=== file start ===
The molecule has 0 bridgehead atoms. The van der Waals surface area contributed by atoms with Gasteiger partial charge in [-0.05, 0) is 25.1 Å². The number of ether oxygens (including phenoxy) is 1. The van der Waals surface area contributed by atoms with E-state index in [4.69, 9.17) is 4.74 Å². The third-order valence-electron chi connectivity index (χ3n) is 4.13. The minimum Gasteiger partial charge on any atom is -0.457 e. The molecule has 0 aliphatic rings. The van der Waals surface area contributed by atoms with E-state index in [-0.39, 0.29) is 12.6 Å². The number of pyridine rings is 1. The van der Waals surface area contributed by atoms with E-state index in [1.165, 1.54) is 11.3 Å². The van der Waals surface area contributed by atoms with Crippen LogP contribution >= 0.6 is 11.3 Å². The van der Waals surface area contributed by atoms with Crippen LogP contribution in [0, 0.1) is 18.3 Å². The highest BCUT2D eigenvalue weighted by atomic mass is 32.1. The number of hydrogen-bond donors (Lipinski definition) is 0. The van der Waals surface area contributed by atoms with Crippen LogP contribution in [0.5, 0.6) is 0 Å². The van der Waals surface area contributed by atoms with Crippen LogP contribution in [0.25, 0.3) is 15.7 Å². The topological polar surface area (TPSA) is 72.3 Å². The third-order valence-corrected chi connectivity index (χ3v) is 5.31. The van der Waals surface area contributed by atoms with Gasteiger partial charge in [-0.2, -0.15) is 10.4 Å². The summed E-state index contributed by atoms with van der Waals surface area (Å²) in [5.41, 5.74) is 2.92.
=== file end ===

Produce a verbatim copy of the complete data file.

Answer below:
The molecule has 0 bridgehead atoms. The van der Waals surface area contributed by atoms with Gasteiger partial charge in [-0.05, 0) is 25.1 Å². The number of ether oxygens (including phenoxy) is 1. The van der Waals surface area contributed by atoms with E-state index in [4.69, 9.17) is 4.74 Å². The third-order valence-electron chi connectivity index (χ3n) is 4.13. The minimum Gasteiger partial charge on any atom is -0.457 e. The molecule has 0 aliphatic rings. The van der Waals surface area contributed by atoms with E-state index in [-0.39, 0.29) is 12.6 Å². The number of pyridine rings is 1. The van der Waals surface area contributed by atoms with E-state index in [1.165, 1.54) is 11.3 Å². The van der Waals surface area contributed by atoms with Crippen LogP contribution >= 0.6 is 11.3 Å². The van der Waals surface area contributed by atoms with Crippen LogP contribution in [0, 0.1) is 18.3 Å². The highest BCUT2D eigenvalue weighted by atomic mass is 32.1. The number of hydrogen-bond donors (Lipinski definition) is 0. The van der Waals surface area contributed by atoms with Crippen LogP contribution in [0.5, 0.6) is 0 Å². The van der Waals surface area contributed by atoms with Crippen LogP contribution in [0.25, 0.3) is 15.7 Å². The topological polar surface area (TPSA) is 72.3 Å². The third-order valence-corrected chi connectivity index (χ3v) is 5.31. The van der Waals surface area contributed by atoms with Gasteiger partial charge in [-0.2, -0.15) is 10.4 Å². The summed E-state index contributed by atoms with van der Waals surface area (Å²) in [5.41, 5.74) is 2.92.